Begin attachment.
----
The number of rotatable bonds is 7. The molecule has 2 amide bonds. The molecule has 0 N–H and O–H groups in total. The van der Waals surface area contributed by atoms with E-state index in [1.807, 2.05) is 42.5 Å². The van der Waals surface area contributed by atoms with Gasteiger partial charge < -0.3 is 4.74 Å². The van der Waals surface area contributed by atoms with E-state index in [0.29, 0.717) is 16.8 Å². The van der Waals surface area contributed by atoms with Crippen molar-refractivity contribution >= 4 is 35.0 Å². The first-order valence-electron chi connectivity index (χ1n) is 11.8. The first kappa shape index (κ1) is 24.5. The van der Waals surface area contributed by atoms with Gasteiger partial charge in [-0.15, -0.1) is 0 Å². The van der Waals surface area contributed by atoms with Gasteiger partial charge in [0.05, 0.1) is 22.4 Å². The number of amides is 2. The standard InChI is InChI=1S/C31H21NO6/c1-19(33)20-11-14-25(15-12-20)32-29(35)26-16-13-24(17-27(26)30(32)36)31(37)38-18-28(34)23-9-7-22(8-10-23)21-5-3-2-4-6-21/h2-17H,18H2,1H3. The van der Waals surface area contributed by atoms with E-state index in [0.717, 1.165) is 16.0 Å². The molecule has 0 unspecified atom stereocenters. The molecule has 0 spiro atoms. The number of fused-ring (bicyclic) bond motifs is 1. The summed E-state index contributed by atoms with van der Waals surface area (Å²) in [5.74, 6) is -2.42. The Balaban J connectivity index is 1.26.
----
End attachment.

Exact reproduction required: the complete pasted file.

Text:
The number of rotatable bonds is 7. The molecule has 2 amide bonds. The molecule has 0 N–H and O–H groups in total. The van der Waals surface area contributed by atoms with E-state index in [1.807, 2.05) is 42.5 Å². The van der Waals surface area contributed by atoms with Gasteiger partial charge < -0.3 is 4.74 Å². The van der Waals surface area contributed by atoms with E-state index in [0.29, 0.717) is 16.8 Å². The van der Waals surface area contributed by atoms with Crippen molar-refractivity contribution >= 4 is 35.0 Å². The first-order valence-electron chi connectivity index (χ1n) is 11.8. The first kappa shape index (κ1) is 24.5. The van der Waals surface area contributed by atoms with Gasteiger partial charge in [-0.15, -0.1) is 0 Å². The van der Waals surface area contributed by atoms with Gasteiger partial charge in [0.05, 0.1) is 22.4 Å². The number of amides is 2. The standard InChI is InChI=1S/C31H21NO6/c1-19(33)20-11-14-25(15-12-20)32-29(35)26-16-13-24(17-27(26)30(32)36)31(37)38-18-28(34)23-9-7-22(8-10-23)21-5-3-2-4-6-21/h2-17H,18H2,1H3. The van der Waals surface area contributed by atoms with E-state index in [0.717, 1.165) is 16.0 Å². The molecule has 0 unspecified atom stereocenters. The molecule has 0 spiro atoms. The number of fused-ring (bicyclic) bond motifs is 1. The summed E-state index contributed by atoms with van der Waals surface area (Å²) in [5.74, 6) is -2.42. The Balaban J connectivity index is 1.26.